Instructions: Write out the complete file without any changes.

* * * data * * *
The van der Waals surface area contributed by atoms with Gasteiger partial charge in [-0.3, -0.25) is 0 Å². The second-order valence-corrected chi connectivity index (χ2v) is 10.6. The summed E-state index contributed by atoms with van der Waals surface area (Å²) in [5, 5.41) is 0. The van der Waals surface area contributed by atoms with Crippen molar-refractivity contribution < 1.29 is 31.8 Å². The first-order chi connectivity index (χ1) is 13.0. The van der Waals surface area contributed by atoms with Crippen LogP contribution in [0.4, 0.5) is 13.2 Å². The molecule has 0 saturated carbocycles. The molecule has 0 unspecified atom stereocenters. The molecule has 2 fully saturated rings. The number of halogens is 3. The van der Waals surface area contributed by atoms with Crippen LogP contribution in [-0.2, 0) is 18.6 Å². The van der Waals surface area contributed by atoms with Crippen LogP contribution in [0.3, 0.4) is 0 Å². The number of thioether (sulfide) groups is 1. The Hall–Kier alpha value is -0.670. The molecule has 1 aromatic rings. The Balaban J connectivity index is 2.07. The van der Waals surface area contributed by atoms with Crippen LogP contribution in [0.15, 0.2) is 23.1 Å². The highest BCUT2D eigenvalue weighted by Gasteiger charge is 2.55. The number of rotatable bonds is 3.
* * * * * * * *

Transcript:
The van der Waals surface area contributed by atoms with Gasteiger partial charge in [-0.3, -0.25) is 0 Å². The second-order valence-corrected chi connectivity index (χ2v) is 10.6. The summed E-state index contributed by atoms with van der Waals surface area (Å²) in [5, 5.41) is 0. The van der Waals surface area contributed by atoms with Crippen molar-refractivity contribution < 1.29 is 31.8 Å². The first-order chi connectivity index (χ1) is 13.0. The van der Waals surface area contributed by atoms with Crippen LogP contribution in [0.4, 0.5) is 13.2 Å². The molecule has 0 saturated carbocycles. The molecule has 0 unspecified atom stereocenters. The molecule has 2 fully saturated rings. The number of halogens is 3. The van der Waals surface area contributed by atoms with Crippen LogP contribution in [-0.2, 0) is 18.6 Å². The van der Waals surface area contributed by atoms with Crippen LogP contribution in [0.3, 0.4) is 0 Å². The number of thioether (sulfide) groups is 1. The Hall–Kier alpha value is -0.670. The molecule has 1 aromatic rings. The Balaban J connectivity index is 2.07. The van der Waals surface area contributed by atoms with Crippen LogP contribution in [0.15, 0.2) is 23.1 Å². The highest BCUT2D eigenvalue weighted by Gasteiger charge is 2.55. The number of rotatable bonds is 3.